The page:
BRISTOL, Vt. – A Burlington teenager has been released on conditions after pleading not guilty to second-degree murder and other charges for allegedly shooting and killing a 14-year-old boy from Shelburne.
Vermont State Police say the Addison County State’s Attorney’s Office will charge Hussein Mohamed, 14, as an adult in the fatal shooting of Madden Gouveia. Mohamed is now facing three charges: One count of second-degree murder, one count of manslaughter, and one count of aggravated assault. Under Vermont law, second-degree murder carries a penalty of 20 years to life in prison.
Mohamed was released following the end of his arraignment on Wednesday morning. According to court records, Mohamed is on a 24-hour curfew with exceptions for school, visiting the doctor, and court dates. He’s also not allowed to contact any of the other teens that were there on the day Gouveia was shot, or there family members.
According to an affidavit released Tuesday, Mohamed and Gouveia were sitting in a vehicle parked outside a home on North Street in Bristol around 7:20 p.m. Monday night. The boys were with at least two other people in the car, including an 18-year-old man. Gouveia had a 9mm Smith & Wesson handgun with him and was passing it around to the others, with some of them doing things like waving the gun around or loading and unloading it. Mohamed was holding the gun when it fired, striking Gouveia in the back.
According to the affidavit, the 18-year-old told police that Mohamed said to Gouveia, “I didn’t mean to shoot you.”
The affidavit says the 18-year-old removed Gouveia from the vehicle and placed him on the ground. A neighbor came out and performed CPR before officers arrived and continued to treat Gouveia until he was taken by ambulance to the University of Vermont Medical Center, where he was later pronounced dead.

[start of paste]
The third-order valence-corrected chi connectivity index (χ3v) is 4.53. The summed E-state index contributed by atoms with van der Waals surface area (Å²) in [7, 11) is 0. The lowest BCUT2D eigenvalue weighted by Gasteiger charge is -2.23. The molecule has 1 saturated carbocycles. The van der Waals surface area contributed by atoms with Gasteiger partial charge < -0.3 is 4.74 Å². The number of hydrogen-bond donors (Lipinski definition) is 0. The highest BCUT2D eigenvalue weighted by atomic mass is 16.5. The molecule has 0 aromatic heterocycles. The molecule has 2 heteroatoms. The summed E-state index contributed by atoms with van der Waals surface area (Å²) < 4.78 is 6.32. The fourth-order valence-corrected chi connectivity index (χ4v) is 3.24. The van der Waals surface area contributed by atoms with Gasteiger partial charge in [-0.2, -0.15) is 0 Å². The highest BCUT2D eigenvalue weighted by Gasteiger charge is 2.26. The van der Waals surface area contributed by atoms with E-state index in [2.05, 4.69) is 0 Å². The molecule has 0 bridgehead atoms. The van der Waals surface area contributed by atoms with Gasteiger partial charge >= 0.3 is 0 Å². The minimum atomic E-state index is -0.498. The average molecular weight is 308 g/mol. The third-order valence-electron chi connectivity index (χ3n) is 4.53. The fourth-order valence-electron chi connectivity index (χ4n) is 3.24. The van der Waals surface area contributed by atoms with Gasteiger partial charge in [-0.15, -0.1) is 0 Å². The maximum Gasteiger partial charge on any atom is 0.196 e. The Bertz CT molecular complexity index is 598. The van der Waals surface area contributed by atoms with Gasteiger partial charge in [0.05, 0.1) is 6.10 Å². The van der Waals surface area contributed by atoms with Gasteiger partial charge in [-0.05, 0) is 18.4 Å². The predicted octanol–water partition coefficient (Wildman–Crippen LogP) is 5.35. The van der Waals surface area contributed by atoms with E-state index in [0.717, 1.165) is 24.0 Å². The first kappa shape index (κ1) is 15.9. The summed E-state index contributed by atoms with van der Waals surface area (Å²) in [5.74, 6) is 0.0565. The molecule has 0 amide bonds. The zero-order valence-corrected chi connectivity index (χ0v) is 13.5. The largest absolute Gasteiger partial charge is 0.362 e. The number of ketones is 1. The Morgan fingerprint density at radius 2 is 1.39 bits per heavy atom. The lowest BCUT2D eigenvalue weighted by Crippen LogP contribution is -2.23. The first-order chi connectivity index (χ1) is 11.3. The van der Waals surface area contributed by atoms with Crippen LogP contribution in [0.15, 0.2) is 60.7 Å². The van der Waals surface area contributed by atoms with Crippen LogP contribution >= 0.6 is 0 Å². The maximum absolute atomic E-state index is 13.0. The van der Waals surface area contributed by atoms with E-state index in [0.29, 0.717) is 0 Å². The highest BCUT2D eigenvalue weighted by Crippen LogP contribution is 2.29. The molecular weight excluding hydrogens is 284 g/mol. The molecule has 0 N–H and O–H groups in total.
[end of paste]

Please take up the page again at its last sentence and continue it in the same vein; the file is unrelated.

The next day, Mohamed was arraigned in Addison Superior Court, with his parents and three brothers watching on in distress.
Mohamed’s attorney pleaded not guilty on his behalf, and suggested he be allowed to stay at home under house arrest the next few months or years while court proceedings play out.
On the other side, attorneys with the state of Vermont asked for Mohamed to be held without bail at a correctional facility. They also brought in a worker with Vermont’s Department for Children and Families, who knew Mohamed, to testify.
Mohamed’s attorney objected to the testimony multiple times, arguing that since Mohamed is under 18, it is illegal to have any of his personal information leaked. That argument even led to a discussion on whether or not the courtroom should be closed to reporters, but the judge ruled that reporters had a right to be there.
The arraignment did not complete before the courthouse closed Tuesday, and was scheduled to resume Wednesday at 9:30 a.m.
In an online fundraiser, Gouveia’s family described him as “so full of life so fearless smart and had a heart of gold.” The post said an older brother died in an accident in 2020.